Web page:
There may soon be another reason to “support your local dairy farmer.”
In Wisconsin, where this message is proudly plastered on everything from bumper stickers to t-shirts to coffee-shop windows, researchers at ARS’s U.S. Dairy Forage Research Center (DFRC) are proving that the nation has an unlikely ally in its quest for energy independence: dairy cows.
With one of the most sophisticated digestive systems in nature, cows and other ruminants can convert rough, fibrous plant material into critical, life-sustaining energy—and milk.
Yet, while herds of these natural plant processors are scattered across the country’s vast bucolic landscape, there’s currently not a single commercial facility in the United States capable of a similar feat: converting the Earth’s most abundant renewable resource—plant cellulose—into fuel.
Lignin Locks Up Energy
Even though dairy cows are impressive plant-to-energy converters, they can’t digest especially fibrous feed portions toughened up by lignin, the cementing agent that holds plant cell walls together.
And for bioenergy researchers too, lignin and other cell-wall components are significant stumbling blocks to unlocking the enormous energy that’s tied up in plants.
“It’s all about the sugars,” says Michael Casler, a geneticist based at DFRC. “To draw energy from a crop, you’ve got to get to the sugars so that they can be fermented into fuel.”
But in cows and in biofuels research, lignin almost always gets in the way.
Putting Up Walls
Plants use three main materials to build their cell walls: the polysaccharides cellulose and hemicellulose and the phenolic polymer lignin. Cellulose is a chain of glucose (sugar) molecules strung together. As these molecules multiply, they organize themselves in linear bundles that crisscross through the cell wall, giving the plant strength and structure.
The cellulose bundles are weakly bound to an encircling matrix of hemicellulose, which is strongly linked to lignin. The gluey lignin polymer further strengthens plants and gives them flexibility. Lignin is the reason plants can pop back up after heavy rains and winds. And it’s how they made the leap from a life in the ocean to one on land eons ago.
Plants have invested great energy in crafting exquisite cell-wall structures that resist degradation and loss of their precious sugars. Over the course of millions of years, they’ve had to fend off an insatiable crowd of energy-hungry fungi, bacteria, herbivores—and now, people.
A Sticky Plasticity
John Ralph, a DFRC chemist, is one of a handful of scientists in the world who are probing lignin’s structural details.
With the help of nuclear magnetic resonance (NMR), a technology that takes advantage of the magnetic fields surrounding atoms, Ralph and colleagues have been able to chip away at lignin’s mysteries, including how plants make it, a process known as “lignification.”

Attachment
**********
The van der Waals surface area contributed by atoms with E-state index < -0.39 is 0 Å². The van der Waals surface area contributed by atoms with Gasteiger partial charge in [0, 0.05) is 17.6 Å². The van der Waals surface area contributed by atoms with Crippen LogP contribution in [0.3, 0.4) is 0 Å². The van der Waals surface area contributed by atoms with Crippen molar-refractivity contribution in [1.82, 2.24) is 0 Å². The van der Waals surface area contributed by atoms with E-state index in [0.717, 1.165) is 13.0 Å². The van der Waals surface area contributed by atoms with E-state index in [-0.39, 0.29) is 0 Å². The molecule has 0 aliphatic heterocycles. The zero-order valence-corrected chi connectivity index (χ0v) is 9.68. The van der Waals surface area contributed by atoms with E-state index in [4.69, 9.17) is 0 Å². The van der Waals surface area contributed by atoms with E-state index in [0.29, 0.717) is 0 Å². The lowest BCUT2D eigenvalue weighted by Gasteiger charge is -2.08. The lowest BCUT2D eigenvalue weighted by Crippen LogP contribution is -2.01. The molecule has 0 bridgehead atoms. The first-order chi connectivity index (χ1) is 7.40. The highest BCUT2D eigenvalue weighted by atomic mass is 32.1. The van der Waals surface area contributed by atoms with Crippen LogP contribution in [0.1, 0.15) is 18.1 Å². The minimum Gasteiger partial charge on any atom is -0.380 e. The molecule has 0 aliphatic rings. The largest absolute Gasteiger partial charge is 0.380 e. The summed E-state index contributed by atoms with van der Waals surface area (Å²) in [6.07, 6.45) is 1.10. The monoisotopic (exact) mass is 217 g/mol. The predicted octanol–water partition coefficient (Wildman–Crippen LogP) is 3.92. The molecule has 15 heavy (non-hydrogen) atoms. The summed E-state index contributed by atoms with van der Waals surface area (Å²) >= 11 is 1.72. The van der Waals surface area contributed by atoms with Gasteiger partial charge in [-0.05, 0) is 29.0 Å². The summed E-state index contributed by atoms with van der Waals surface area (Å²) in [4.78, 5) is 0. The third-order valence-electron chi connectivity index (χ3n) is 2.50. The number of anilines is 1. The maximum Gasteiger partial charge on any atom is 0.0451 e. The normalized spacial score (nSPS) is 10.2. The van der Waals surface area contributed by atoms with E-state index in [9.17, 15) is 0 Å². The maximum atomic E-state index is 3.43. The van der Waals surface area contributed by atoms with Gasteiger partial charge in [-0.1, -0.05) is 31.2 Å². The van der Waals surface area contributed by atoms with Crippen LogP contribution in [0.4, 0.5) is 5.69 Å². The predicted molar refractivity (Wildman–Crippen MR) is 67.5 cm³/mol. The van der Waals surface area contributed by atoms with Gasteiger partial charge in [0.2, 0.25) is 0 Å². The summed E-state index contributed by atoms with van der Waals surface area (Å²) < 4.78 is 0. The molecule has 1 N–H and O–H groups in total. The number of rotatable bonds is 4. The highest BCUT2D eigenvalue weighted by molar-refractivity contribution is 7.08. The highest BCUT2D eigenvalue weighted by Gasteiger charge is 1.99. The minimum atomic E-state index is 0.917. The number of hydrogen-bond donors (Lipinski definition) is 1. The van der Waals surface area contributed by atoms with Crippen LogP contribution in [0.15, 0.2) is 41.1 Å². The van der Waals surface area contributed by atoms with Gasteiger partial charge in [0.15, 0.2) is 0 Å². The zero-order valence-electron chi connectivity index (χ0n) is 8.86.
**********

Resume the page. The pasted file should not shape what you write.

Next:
Many of Ralph’s insights have come from years of scrutinizing the lignin structures in transgenic plants. He says there’s much to be learned about a gene by watching what happens when it’s altered.
For example, almost 10 years ago, Ralph and colleagues published a paper describing what happens to loblolly pine trees when they’re deprived of the gene that codes for cinnamyl alcohol dehydrogenase—an enzyme that helps make vital lignin building blocks. Ralph says that even with extremely low levels of the important lignin-building enzyme, the trees compensated by incorporating novel monomers—small molecules that can bind with others to form polymers—to ensure that they had the necessary lignin-like glue to perform basic functions.
After having used NMR and other methods to analyze many other genetically transformed plants—including tobacco, aspen, alfalfa, corn, and the model plant Arabidopsis—Ralph and his colleagues and collaborators have laid a foundation of basic knowledge about how lignin production is orchestrated in plants.
Ralph belongs to a major camp of scientists who maintain that the formation of the lignin polymer is pretty much a random affair—not strictly controlled by proteins and enzymes like many other plant polymers are. Another group declares that lignification is just like protein building, a process that’s predictable and leaves few surprises.
But Ralph contends that there are a wider number of building blocks the plant has at its disposal for assembling lignified cell walls. And the plant can put these components together in a virtually infinite number of ways, like the pine trees—and many other transgenic plants—did.
This is what Ralph calls “metabolic plasticity.” As he sees it, lignification is “a remarkably evolved solution that allows plants considerable flexibility in dealing with various environmental stresses.”